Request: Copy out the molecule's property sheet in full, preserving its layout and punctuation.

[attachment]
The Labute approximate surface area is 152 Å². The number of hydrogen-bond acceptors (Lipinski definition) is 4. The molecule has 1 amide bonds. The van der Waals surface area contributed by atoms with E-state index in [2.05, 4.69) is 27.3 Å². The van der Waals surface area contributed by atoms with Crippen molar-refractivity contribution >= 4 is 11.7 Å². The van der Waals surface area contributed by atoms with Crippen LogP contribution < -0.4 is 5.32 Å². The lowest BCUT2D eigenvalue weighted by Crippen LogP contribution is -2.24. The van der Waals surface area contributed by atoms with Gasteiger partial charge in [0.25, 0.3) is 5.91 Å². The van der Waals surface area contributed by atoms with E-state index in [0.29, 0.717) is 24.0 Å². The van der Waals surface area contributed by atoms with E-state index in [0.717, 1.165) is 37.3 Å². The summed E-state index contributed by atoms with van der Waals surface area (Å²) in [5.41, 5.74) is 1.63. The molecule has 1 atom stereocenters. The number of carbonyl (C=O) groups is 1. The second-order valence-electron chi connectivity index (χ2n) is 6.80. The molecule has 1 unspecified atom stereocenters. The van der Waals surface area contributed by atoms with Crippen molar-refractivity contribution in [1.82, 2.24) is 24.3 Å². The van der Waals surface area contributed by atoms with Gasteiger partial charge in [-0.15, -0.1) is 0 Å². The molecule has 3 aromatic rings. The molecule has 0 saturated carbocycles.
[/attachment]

The Labute approximate surface area is 152 Å². The number of hydrogen-bond acceptors (Lipinski definition) is 4. The molecule has 1 amide bonds. The van der Waals surface area contributed by atoms with E-state index in [2.05, 4.69) is 27.3 Å². The van der Waals surface area contributed by atoms with Crippen molar-refractivity contribution >= 4 is 11.7 Å². The van der Waals surface area contributed by atoms with Crippen LogP contribution < -0.4 is 5.32 Å². The lowest BCUT2D eigenvalue weighted by Crippen LogP contribution is -2.24. The van der Waals surface area contributed by atoms with Gasteiger partial charge in [0.25, 0.3) is 5.91 Å². The van der Waals surface area contributed by atoms with E-state index in [0.29, 0.717) is 24.0 Å². The van der Waals surface area contributed by atoms with E-state index in [0.717, 1.165) is 37.3 Å². The summed E-state index contributed by atoms with van der Waals surface area (Å²) in [5.41, 5.74) is 1.63. The molecule has 1 atom stereocenters. The number of carbonyl (C=O) groups is 1. The second-order valence-electron chi connectivity index (χ2n) is 6.80. The molecule has 1 unspecified atom stereocenters. The van der Waals surface area contributed by atoms with Crippen molar-refractivity contribution in [1.82, 2.24) is 24.3 Å². The van der Waals surface area contributed by atoms with Gasteiger partial charge in [-0.15, -0.1) is 0 Å². The molecule has 3 aromatic rings. The molecule has 0 saturated carbocycles.